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Crime, Law and Social Change

, Volume 60, Issue 1, pp 1–24 | Cite as

Rediscovering corruption’s other side: bribing for peace in post-conflict Kosovo and Chechnya

  • Yuliya ZabyelinaEmail author
  • Jana Arsovska
Article

Abstract

Conventional approaches towards the impact of corruption on post-conflict stabilization suggest that corrupt practices impede a successful war to peace transition. When transparency and accountability are absent, the risk of corruption threatens to turn the state apparatus into a tool of enrichment for those in power and affect the “exit” from violence/insurgency towards demobilization and reintegration. However, corruption may have redeeming values by serving the function of a power-sharing arrangement between antagonistic parties, thereby, reinforcing peace. Radical anti-corruption programs in post-conflicts situations may bring adverse results such as a renewal of violence. Aimed to fill the void in research on corruption in post-conflict situations, the article inquires about the links between corruption, peacebuilding and violent non-state actors. By combining various disciplinary approaches, the article theorizes the outcomes of corruption in post-conflict situations and discusses them in the context of Kosovo and Chechnya.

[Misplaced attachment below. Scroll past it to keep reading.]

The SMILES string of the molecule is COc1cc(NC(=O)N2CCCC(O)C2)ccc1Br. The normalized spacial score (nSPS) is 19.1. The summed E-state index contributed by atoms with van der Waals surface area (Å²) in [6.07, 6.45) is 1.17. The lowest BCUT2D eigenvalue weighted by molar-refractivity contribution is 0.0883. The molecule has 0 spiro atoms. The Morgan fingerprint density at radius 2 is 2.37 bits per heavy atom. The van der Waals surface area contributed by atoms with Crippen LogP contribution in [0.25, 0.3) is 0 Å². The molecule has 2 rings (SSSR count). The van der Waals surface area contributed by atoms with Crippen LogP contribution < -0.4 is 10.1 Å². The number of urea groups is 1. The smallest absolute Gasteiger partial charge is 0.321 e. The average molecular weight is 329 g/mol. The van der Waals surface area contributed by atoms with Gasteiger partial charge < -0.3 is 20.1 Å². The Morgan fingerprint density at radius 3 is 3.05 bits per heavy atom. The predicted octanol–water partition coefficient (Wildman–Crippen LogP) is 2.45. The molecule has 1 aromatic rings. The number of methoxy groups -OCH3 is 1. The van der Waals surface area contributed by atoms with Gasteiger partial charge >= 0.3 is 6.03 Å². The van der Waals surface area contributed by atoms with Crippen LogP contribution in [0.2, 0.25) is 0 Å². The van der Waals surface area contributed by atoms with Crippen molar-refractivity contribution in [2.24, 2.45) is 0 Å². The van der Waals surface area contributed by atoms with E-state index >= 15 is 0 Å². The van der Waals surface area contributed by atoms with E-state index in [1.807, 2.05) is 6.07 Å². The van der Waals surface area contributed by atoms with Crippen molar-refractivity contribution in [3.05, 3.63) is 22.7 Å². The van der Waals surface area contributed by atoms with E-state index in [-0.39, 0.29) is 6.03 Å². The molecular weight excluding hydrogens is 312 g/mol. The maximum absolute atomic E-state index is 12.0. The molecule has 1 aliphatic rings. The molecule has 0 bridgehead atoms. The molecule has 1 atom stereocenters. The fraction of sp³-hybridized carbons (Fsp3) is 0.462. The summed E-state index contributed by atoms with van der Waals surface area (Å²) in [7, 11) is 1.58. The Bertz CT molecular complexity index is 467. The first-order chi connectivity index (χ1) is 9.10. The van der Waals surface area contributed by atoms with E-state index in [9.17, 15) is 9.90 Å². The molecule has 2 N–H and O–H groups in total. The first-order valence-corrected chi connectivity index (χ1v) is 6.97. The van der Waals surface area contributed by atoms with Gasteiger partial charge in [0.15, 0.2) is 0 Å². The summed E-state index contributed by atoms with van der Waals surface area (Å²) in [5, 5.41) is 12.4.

Keywords

Organize Crime Human Trafficking Organize Crime Group Corrupt Practice Russian Government 
These keywords were added by machine and not by the authors. This process is experimental and the keywords may be updated as the learning algorithm improves.

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Copyright information

© Springer Science+Business Media Dordrecht 2013

Authors and Affiliations

  1. 1.Faculty of Social Sciences, Department of International Relations and European StudiesMasaryk UniversityBrnoCzech Republic
  2. 2.Faculty of SociologyJohn Jay College of Criminal Justice, CUNYNew YorkUSA

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